15/12/13 – Alice Cooper – Love It To Death – 1971

Album Of The Day

Alice Cooper Love It To Death 1971

Arguably Alice Cooper were ( yes it’s were) a kind of early New York Dolls with bigger dreams. Glamorous trash rock with aspirations. Rock Stars before they even hit their first chord. Outrageous clothes, crazy hair, drinkers rather than junkies (maybe that’s why they could get out of the house), like The Dolls and along with Screaming Jay Hawkins and Arthur Brown the inventors of glam punk into shock rock. Between 1971 and 1973 they made four and a half really great albums as a band.

After the commercial and critical failures of their first two albums, Pretties For You and Easy Action, Bob Ezrin came in to produce this album and sorted them out, ironically it would be him that laid the band to rest. The first two albums really did sound like sixties freaks let loose in the studio, and that’s probably why Zappa signed them to his Straight label. But from the first track on Love It To Death, Caught In A Dream onwards, it’s R’n’R played by a bunch of characters you wouldn’t want your daughter to date, with the longest hair you’d ever seen. The second track written by the band, I’m Eighteen was their breakthrough hit (Number 21 in the States). A classic teenage blast.

Vince Furnier, the singer had grown up in Detroit, son of a priest, that’s probably what did it! After moving to Pheonix he met what would become the core members of the band Neal Smith on drums, Dennis Dunnaway on bass and the two guitarists, Glen Buxton and Michael Bruce. They were soon on their way to California but it wasn’t long before they realised that their music wasn’t working there, the audiences didn’t get it, so they relocated to Detroit where underground bands like The Stooges and MC5 had made an impact on the Mid West rock crowd. A R’n’R band with an intimidating look and with the introduction of props and Vince’s black eye make up – the kids were hooked.

Long Way To Go seems like a pretty standard R’n’R tune but bass player Dennis Dunaway’s Black Juju is the turning point for Alice Cooper. It started with drums building up, I guess to sound like a freaky African jungle, then an eerie keyboard and cutting guitar. This really was the start of a different side of the band, Furnier’s growl and interesting musical parts with a back drop of theatre. Spooky reverb, “Bodies” he sings, this is where the death fascination started in their lyrics. Corpses and worm ridden cadavers, a love of horror films pervades their coming years. I imagine that in 1971 this was controversial but for some reason Vincent Price managed to portray an acceptable monstrous persona along with Christopher Lee as Dracula in the Hammer Horror classics. The public didn’t seem to get AS upset by the slaughtering of young virgins by manipulative older men as they did by men in make up with long hair dressed in their Mum’s clothes, screaming about death and insanity in an aggressive and loud manner – this wasn’t the movies, this was real.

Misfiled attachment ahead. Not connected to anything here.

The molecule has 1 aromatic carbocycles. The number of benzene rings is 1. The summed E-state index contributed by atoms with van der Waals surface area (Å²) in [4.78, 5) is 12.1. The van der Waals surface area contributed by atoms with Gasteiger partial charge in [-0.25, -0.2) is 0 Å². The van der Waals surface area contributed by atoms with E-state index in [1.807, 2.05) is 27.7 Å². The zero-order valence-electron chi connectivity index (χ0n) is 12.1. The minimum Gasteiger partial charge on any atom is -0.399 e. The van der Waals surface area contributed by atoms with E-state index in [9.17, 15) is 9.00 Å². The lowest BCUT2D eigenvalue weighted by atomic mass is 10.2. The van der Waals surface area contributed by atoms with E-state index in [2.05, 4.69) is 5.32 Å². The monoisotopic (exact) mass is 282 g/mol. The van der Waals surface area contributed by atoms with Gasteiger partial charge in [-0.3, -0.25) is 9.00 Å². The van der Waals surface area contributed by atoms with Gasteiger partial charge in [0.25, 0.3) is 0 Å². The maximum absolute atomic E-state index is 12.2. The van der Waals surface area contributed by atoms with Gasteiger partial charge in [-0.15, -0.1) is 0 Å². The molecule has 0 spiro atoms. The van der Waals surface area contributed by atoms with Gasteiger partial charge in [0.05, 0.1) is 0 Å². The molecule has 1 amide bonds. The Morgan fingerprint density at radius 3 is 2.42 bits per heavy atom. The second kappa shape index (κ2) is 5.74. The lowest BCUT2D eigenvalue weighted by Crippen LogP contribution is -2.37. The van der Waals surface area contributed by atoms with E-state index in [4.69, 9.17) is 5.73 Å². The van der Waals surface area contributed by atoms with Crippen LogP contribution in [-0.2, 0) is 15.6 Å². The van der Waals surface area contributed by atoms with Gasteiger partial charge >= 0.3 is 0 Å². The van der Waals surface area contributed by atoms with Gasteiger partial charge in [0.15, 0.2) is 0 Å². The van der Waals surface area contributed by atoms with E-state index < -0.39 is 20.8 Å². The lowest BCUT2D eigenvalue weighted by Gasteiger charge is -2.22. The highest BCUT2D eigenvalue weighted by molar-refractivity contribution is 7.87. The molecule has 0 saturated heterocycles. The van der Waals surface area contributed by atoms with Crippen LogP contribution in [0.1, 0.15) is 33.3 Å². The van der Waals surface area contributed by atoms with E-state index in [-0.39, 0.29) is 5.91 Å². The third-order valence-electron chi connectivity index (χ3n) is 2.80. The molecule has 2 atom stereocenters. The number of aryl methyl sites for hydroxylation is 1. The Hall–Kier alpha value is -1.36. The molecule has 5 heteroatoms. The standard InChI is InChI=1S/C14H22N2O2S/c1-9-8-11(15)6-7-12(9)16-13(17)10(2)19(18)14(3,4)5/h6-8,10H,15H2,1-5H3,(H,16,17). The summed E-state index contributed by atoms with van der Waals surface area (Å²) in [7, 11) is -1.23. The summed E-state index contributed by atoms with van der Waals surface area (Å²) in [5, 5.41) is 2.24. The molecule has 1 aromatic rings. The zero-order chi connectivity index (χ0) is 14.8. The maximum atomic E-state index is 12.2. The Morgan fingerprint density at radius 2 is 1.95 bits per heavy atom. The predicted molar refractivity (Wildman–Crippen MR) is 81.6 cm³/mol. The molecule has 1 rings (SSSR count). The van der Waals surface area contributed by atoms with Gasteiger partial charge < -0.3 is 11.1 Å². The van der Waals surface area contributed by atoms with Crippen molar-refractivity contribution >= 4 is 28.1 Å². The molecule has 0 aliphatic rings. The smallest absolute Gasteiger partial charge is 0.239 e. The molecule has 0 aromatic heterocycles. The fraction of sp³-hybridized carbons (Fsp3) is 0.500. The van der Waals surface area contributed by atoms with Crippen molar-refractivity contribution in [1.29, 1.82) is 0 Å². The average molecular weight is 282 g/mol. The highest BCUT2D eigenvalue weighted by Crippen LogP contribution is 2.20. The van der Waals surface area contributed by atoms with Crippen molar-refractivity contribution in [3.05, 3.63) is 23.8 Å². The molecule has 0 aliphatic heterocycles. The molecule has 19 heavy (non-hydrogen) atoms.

Cindy Dunaway was Neil Smith’s sister and Dennis Dunaway’s wife, there’ s always a woman behind bands that look like this Ha Ha!! Androgyny, electric chairs, blood, gore. What’s not to like? It was the beginning of big hits , massive tours and stage spectaculars as I’m Eighteen rose up the charts. Is it My Body was the B side of the single, a pretty straight forward song but with a great vocal performance and fantastic twin riffing guitars – this band had attitude.

The irreverent Hallowed Be Thy Name was written by the band’s drummer Neal Smith, I guess that explains the rhythms in the song but it must have appealed to Vince’s sensibilities being the son of a preacher, but on the subject of religion, Cooper wrote the next song Second Coming with more religious overtones. Although by this point they had been most noted for their looks, their stage shows, their drinking and that irreverence, for me it’s all the musical passages and the guitars that make them special. Two guitars with great tones and guitar lines, packed full of themes, ideas and epic instrumental passages that they would develop to huge creative success on their next album Killer and to even bigger commercial success on the following album School’s Out.

Second Coming runs into Ballad Of Dwight Fry with little girl voice. Fry (Frye) was an actor from the thirties who played Dracula and various weird insane characters. This song is written through the eyes of one of those characters. Again the guitar parts are inventive, Furnier’s insane “I gotta get outta here” pleas and shouts, over an otherworldly keyboard ending in an explosion and backwards guitar chords are captivating. It continues way after you think it’s done, strange guitars and Vincent Price like delivery. At 6.33 along with Black Juju’s 9 minutes it’s an album highlight. Bizarrely it goes straight into and ends the album with Rolf Harris’ Sun Arise.

Love It To Death 1971, Killer 1971, School’s Out 1972, Billion Dollar Babies 1973, Muscle Of Love 1973. By the patchy Muscle of Love the band was disintergrating and although songs were band credited you can hear Dick Wagner playing all the solos on the first track, a signal that a change was about to come – the band was gone by 1975’s Welcome To My Nightmare replaced by Lou Reed’s R’n’R Animal band that included Wagner and  Steve Hunter on guitars, Prakash John on bass and Pentti “Whitey” Glan on drums, amongst others. A sad end to a brilliant band but from 1971-1973 – they were the nazz…

http://en.wikipedia.org/wiki/I%27m_Eighteen

 http://en.wikipedia.org/wiki/Love_it_to_Death

http://en.wikipedia.org/wiki/Alice_Cooper

 

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